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Caregiving Reality

When Emotions Weigh Us Down

Sadness Weighs Down

credit: Yogesh Mhatre

Emotions are powerful things. They can make us feel like we are on the highest of heights, or the deepest of depths. I have walked those paths. I have felt darkness, aloneness, and grief that rose like a monstrous wave to consume me. I have felt like a weak pathetic thing abused and tossed about by my own emotions.

If you haven’t yet, you will feel those things too. One day. Probably one day soon.

Being a caregiver of any kind is a very emotional role to occupy. Those who wish to avoid emotional roller coasters need not apply. On any given day a caregiver can face the best and the worst of emotions. Oh how we cherish the emotional sunbeams, but so often it can seem like caregiving for a sick person is filled with a lot more of the bad feelings than the good.

When I was caring for my grandparents I face some very hard emotional times. That is the neat and tidy way of summing up a hurricane of feelings. There were the simple bad days when someone was sick, had to make an emergency trip to the hospital, or was just incredibly disagreeable. Blah. Those days could be hard. But even harder for me were the periods of time (days, weeks, or even months) where ugly feelings hung over me like a cloud that wouldn’t go away. In those bleak times it could feel like I wouldn’t make it through, and that I had seen my last happy day.

No Smiling Day

credit: Alan Cleaver

Ugly feelings are bad because they make us feel wretched, but they also have the insidious effect of distorting our perception of reality. So often we don’t even realize this latter effect is even happening. As a caregiver, falling into the trap of believing that our emotions are accurately reflecting the world can have disastrous results. We feel something negative–and then we think it is true just because we felt it.

For example:

  • We feel like a failure so we think that we are a failure
  • We feel like what we are doing is meaningless and so we think it is meaningless
  • We feel like we can’t go on, and so we think that we can’t go on.
  • We feel worthless and so we think that we are worthless
  • We feel like the journey will never end, and so we think that it will never end.

The list could go on and on. As a caregiver I have felt many such things–every caregiver does. We can’t escape those feelings–it is part of the caregiving journey, part of the battle. But the real danger is when we start believing that because we feel those ugly things they must be true; “I feel like a terrible caregiver. I must be a terrible caregiver.”

The first step to escaping that trap is recognizing that our feelings do not define reality. We feel many things in life–and some of them are true and some are not. It is no different from the fact that we think many things in life–and some of those things we think are true and some are not. We have to deal with our emotions, but we don’t have to accept that they are defining the truth of the world.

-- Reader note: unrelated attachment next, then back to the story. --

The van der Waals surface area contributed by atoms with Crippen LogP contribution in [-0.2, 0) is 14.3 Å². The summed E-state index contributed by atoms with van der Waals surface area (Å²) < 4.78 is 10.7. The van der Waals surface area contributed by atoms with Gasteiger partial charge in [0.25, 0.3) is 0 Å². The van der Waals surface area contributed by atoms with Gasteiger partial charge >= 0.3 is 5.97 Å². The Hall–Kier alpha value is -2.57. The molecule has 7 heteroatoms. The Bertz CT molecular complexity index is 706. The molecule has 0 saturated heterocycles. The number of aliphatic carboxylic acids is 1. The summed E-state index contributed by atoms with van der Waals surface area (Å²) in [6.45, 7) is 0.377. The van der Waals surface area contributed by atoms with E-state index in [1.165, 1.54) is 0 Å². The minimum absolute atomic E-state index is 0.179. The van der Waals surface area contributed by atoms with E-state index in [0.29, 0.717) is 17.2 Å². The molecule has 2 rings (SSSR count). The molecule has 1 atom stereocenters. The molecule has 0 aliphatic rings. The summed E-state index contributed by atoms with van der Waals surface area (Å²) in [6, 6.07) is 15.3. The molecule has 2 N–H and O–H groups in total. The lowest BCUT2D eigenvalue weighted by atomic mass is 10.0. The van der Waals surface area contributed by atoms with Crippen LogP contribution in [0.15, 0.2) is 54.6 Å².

In this struggle it is immensely helpful to have trusted people in your life with whom you can safely share you feelings. If you have a good friend to whom you can go and tell them how you feel like a failure as a caregiver, and that everything you have done is meaningless–well, that friend is not caught in the middle of those feelings like you. They can shine a light into the dark storm of emotion you are facing. Like a lighthouse on the shore of a ink black night, they can bring clarity and a different perspective. A hand holding yours will help you navigate those emotions that say you can’t go on.

Sometimes, the first step to being set free from those strangling emotions is to voice them. And sometimes what we need is to have another person who knows what we are going through, and is standing beside us.

Emotions can weigh us down. But they are not the end of the story. When your feelings overwhelm you and it feels like you are about to drown in despair–remember that the darkness you feel is not the end. There is light, if you will seek it.

Are you struggling with emotional storms in your caregiving journey? Share your story in the comments below.

A good hug

credit: Tania Cataldo

Comments on this entry are closed.

  • Cindy September 6, 2015, 1:28 pm

    Hi Rundy! Sometimes it feels that the muddled bubble of caregiving we live in is a slow motion dance with death and our emotions seem to get stuck in there with it, while the world around us is spinning furiously out of control as well, which only adds to our stress. For me, if I didn’t ground myself in my faith, I would never make it through a day. Thank you for reminding us that often what we feel is not who we are, and that there is life after caregiving. It was so good to see you smiling on that mountain, enjoying life again!

  • Denise France November 1, 2015, 1:47 am

    I’m enjoying your articles they help me threw the ruff days I enjoyed your book. My journey has it highs and lows sometimes it seems I can do or say anything right. I just take it one day at a time.